Alan Cumming was born on January 27, 1965, in Aberfeldy, Scotland, to Mary (Darling), an insurance company secretary, and Alex Cumming. His family lived nearby in Dunkeld, where his father was a forester for Atholl Estate. The family (including his brother, Tom) moved to Fassfern near Fort William, before moving to the east coast of Scotland in 1969, where Alan's father took up the position of Head Forester of Panmure Estate; it was there that Alan grew up. He went to Monikie Primary School and Carnoustie High School, where he began appearing in plays, and soon after that began working with with the Carnoustie Theatre Club and Carnoustie Musical Society.
In 1981, he left high school with 8 'O' Grades and 4 Highers, but because he was too young to enter any university or drama school he worked for just over a year as a sub-editor at D.C. Thomson Publishers in Dundee. There he worked on the launch of a new magazine, "Tops", and was also the "Young Alan" who answered readers' letters. In September 1982 he began a three-year course at the Royal Scottish Academy of Music and Drama in Glasgow. He graduated in 1985 with a B.A. (Dramatic Studies) and awards for verse speaking and direction. He also had formed a cabaret double act with fellow student Forbes Masson called Victor and Barry, which went on to become hugely successful with tours (including two Perrier Pick of the Fringe seasons in London and a month-long engagement at the Sydney Opera House as part of an Australian tour), records ("Hear Victor and Barry and Faint", "Are We Too Loud?") and many TV appearances throughout the UK. Before graduating Alan made his professional theater and film debuts in "Macbeth" at the Tron Theatre in Glasgow and in Gillies MacKinnon's "Passing Glory". After graduating, Alan worked extensively in Scottish theater and television, including a stint on the soap opera Take the High Road (1980) before moving to London when "Conquest of the South Pole", a play by German playwright Manfred Karge, transferred from the Traverse Theatre in, Edinburgh to the the Royal Court in London, earning him his first Olivier award nomination for Most Promising Newcomer of 1988. Alan performed with the Royal Shakespeare Company and then the Royal National Theatre, where he starred in "Accidental Death of an Anarchist", which he also adapted with director Tim Supple. The production was nominated for Best revival at the 1991 Olivier awards and Alan won for Comedy Performance of the Year.
His film career began with Ian Sellar's Prague (1992), in which he starred with Sandrine Bonnaire and Bruno Ganz. The film premiered at the 1992 Cannes film festival and went on to win him Best Actor award at the Atlantic Film Festival and a Scottish BAFTA Best Actor nomination. In the same year he made two films for the BBC - The Last Romantics (1992) and Bernard and the Genie (1991), the latter winning him the Top Television Newcomer award at 1992 British Comedy Awards. In the 1992 Olivier awards he was also nominated for Comedy Performance of the Year for "La Bete". In 1993 he played Hamlet for the English Touring Theare to great critical acclaim ("An actor knocking on the door of greatness" - Daily Mail; ranked first and second--with his performance in "Cabaret"--in the Daily Telegraph's performances of the year) and then immediately went on to play the Emcee in Sam Mendes' revival of "Cabaret" at the same venue (London's Donmar Warehouse). He received a 1994 Olivier award nomination for Best Actor in a Musical for "Cabaret", and for Hamlet he received the 1994 TMA Best Actor award and a Shakespeare Globe award nomination.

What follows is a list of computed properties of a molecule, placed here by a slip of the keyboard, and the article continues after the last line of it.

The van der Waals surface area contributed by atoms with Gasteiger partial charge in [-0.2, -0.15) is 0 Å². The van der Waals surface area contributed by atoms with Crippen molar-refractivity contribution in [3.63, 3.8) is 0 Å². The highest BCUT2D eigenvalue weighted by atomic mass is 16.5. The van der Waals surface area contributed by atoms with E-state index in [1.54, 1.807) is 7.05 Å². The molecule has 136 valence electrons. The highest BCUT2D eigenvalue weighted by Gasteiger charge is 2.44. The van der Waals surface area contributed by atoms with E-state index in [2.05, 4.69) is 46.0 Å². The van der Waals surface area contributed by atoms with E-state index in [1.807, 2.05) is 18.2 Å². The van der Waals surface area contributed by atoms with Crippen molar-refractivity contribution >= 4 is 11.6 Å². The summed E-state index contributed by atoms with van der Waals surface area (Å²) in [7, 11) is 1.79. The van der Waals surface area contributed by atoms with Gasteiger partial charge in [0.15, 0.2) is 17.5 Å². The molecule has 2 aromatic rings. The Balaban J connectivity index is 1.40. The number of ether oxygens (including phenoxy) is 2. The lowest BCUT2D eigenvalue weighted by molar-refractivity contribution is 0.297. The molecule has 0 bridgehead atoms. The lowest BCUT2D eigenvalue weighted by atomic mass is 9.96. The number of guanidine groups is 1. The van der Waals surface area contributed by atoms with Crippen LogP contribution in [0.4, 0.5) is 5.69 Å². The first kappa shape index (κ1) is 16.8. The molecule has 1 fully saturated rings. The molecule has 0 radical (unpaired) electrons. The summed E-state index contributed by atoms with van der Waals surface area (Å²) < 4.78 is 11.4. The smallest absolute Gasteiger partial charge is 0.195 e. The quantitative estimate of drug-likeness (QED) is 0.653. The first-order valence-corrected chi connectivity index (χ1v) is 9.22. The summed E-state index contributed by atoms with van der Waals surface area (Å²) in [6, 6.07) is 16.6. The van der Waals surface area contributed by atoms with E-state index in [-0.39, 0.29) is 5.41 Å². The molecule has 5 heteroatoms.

In 1994, he made his first Hollywood film, Circle of Friends (1995), and his performance as the oleaginous Sean Walsh along with those in two films released in quick succession (Emma (1996) and GoldenEye (1995)) brought him to the attention of American producers, and he appeared in several Hollywood films, such as Romy and Michele's High School Reunion (1997) and Buddy (1997). He returned to the UK in 1997 to work with Stanley Kubrick and the Spice Girls before returning stateside in 1998 to reprise his role in "Cabaret" on Broadway. The show and his portrayal were a sensation, and he received the Tony, Drama Desk, Outer Critics' Circle, Theatre World, FANY, New York Press and New York Public Advocate's awards for his performance. Since then he has alternated between theater and films, and also between smaller independent films and more mainstream fare. His theater work includes 2001's "Design for Living" on Broadway and the hugely successful off-Broadway "Elle" by Jean Genet, which he adapted and played the lead in 2002. His films include Julie Taymor's Titus (1999), Urbania (2000), the "Spy Kids" trilogy, Josie and the Pussycats (2001), X2: X-Men United (2003), Nicholas Nickleby (2002), Son of the Mask (2005) and the Showtime movie musical Reefer Madness: The Movie Musical (2005).
He wrote, directed, produced and acted in The Anniversary Party (2001) with Jennifer Jason Leigh, which premiered at the Cannes Film festival in 2002 and went on to win a National Board of Review award and two Independent Spirit award nominations. More recently he has produced the documentary Show People (2004) and the films Sweet Land (2005) and Full Grown Men (2006) (and appears in both) and acted in Gray Matters (2006) opposite Heather Graham and Bam Bam and Celeste (2005), opposite Margaret Cho. In 2006, he returned to Broadway as Macheath in "The Threepenny Opera". He has also found the time to write a novel, "Tommy's Tale", in 2002.More